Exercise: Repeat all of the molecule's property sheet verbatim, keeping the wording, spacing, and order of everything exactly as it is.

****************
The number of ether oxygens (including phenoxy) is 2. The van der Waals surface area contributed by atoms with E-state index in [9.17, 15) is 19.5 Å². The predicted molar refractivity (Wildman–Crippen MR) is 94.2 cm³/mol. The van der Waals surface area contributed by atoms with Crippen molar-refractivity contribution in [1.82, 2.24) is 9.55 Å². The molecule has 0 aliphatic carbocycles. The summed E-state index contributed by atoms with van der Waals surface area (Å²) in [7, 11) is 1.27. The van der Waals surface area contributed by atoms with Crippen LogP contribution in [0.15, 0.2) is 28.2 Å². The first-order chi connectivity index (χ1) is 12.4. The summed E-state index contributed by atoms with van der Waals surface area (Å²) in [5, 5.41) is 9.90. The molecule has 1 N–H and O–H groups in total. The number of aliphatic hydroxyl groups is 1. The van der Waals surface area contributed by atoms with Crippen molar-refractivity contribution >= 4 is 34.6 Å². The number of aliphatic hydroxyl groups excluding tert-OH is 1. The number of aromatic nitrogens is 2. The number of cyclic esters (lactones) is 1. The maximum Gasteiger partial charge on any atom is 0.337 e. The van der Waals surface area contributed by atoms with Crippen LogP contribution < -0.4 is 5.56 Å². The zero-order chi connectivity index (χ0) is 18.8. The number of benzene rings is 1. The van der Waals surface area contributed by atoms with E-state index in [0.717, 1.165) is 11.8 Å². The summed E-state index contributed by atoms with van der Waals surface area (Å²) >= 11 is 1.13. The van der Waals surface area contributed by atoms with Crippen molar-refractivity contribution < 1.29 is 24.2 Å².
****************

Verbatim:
The number of ether oxygens (including phenoxy) is 2. The van der Waals surface area contributed by atoms with E-state index in [9.17, 15) is 19.5 Å². The predicted molar refractivity (Wildman–Crippen MR) is 94.2 cm³/mol. The van der Waals surface area contributed by atoms with Crippen molar-refractivity contribution in [1.82, 2.24) is 9.55 Å². The molecule has 0 aliphatic carbocycles. The summed E-state index contributed by atoms with van der Waals surface area (Å²) in [7, 11) is 1.27. The van der Waals surface area contributed by atoms with Crippen LogP contribution in [0.15, 0.2) is 28.2 Å². The first-order chi connectivity index (χ1) is 12.4. The summed E-state index contributed by atoms with van der Waals surface area (Å²) in [5, 5.41) is 9.90. The molecule has 1 N–H and O–H groups in total. The number of aliphatic hydroxyl groups is 1. The van der Waals surface area contributed by atoms with Crippen molar-refractivity contribution >= 4 is 34.6 Å². The number of aliphatic hydroxyl groups excluding tert-OH is 1. The number of aromatic nitrogens is 2. The number of cyclic esters (lactones) is 1. The maximum Gasteiger partial charge on any atom is 0.337 e. The van der Waals surface area contributed by atoms with Crippen LogP contribution < -0.4 is 5.56 Å². The zero-order chi connectivity index (χ0) is 18.8. The number of benzene rings is 1. The van der Waals surface area contributed by atoms with E-state index in [0.717, 1.165) is 11.8 Å². The summed E-state index contributed by atoms with van der Waals surface area (Å²) >= 11 is 1.13. The van der Waals surface area contributed by atoms with Crippen molar-refractivity contribution < 1.29 is 24.2 Å².